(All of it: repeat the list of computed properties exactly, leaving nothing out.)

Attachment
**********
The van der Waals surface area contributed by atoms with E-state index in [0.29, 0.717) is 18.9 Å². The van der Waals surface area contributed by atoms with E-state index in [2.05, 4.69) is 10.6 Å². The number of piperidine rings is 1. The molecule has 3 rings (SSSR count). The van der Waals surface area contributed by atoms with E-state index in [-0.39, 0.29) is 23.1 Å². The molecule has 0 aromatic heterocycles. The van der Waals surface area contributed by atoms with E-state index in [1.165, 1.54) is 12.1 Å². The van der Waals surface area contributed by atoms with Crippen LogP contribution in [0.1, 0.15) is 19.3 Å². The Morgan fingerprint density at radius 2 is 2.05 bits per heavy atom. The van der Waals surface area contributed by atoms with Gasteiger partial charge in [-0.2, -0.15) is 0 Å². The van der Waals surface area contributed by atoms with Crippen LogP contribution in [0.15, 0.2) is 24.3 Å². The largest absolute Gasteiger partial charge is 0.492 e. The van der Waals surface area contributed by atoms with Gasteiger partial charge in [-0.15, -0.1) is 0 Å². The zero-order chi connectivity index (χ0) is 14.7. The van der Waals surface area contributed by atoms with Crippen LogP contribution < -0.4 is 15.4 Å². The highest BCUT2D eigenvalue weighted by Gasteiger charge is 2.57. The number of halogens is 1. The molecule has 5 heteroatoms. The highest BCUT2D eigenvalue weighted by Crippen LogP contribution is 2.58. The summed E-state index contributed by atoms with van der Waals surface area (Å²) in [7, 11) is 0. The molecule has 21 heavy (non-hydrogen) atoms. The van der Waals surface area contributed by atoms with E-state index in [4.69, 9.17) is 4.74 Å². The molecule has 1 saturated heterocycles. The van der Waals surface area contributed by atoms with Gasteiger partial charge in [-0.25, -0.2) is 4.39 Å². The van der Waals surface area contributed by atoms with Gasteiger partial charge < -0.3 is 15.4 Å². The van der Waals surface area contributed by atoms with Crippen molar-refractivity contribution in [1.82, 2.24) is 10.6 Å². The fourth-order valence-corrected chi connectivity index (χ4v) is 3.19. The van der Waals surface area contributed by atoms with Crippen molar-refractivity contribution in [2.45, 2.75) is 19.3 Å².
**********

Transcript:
The van der Waals surface area contributed by atoms with E-state index in [0.29, 0.717) is 18.9 Å². The van der Waals surface area contributed by atoms with E-state index in [2.05, 4.69) is 10.6 Å². The number of piperidine rings is 1. The molecule has 3 rings (SSSR count). The van der Waals surface area contributed by atoms with E-state index in [-0.39, 0.29) is 23.1 Å². The molecule has 0 aromatic heterocycles. The van der Waals surface area contributed by atoms with E-state index in [1.165, 1.54) is 12.1 Å². The van der Waals surface area contributed by atoms with Crippen LogP contribution in [0.1, 0.15) is 19.3 Å². The Morgan fingerprint density at radius 2 is 2.05 bits per heavy atom. The van der Waals surface area contributed by atoms with Gasteiger partial charge in [-0.2, -0.15) is 0 Å². The van der Waals surface area contributed by atoms with Crippen LogP contribution in [0.15, 0.2) is 24.3 Å². The largest absolute Gasteiger partial charge is 0.492 e. The van der Waals surface area contributed by atoms with Gasteiger partial charge in [-0.15, -0.1) is 0 Å². The zero-order chi connectivity index (χ0) is 14.7. The van der Waals surface area contributed by atoms with Crippen LogP contribution < -0.4 is 15.4 Å². The highest BCUT2D eigenvalue weighted by Gasteiger charge is 2.57. The number of halogens is 1. The molecule has 5 heteroatoms. The highest BCUT2D eigenvalue weighted by Crippen LogP contribution is 2.58. The summed E-state index contributed by atoms with van der Waals surface area (Å²) in [7, 11) is 0. The molecule has 21 heavy (non-hydrogen) atoms. The van der Waals surface area contributed by atoms with E-state index in [4.69, 9.17) is 4.74 Å². The molecule has 1 saturated heterocycles. The van der Waals surface area contributed by atoms with Gasteiger partial charge in [-0.25, -0.2) is 4.39 Å². The van der Waals surface area contributed by atoms with Gasteiger partial charge < -0.3 is 15.4 Å². The van der Waals surface area contributed by atoms with Crippen molar-refractivity contribution in [1.82, 2.24) is 10.6 Å². The fourth-order valence-corrected chi connectivity index (χ4v) is 3.19. The van der Waals surface area contributed by atoms with Crippen molar-refractivity contribution in [2.45, 2.75) is 19.3 Å².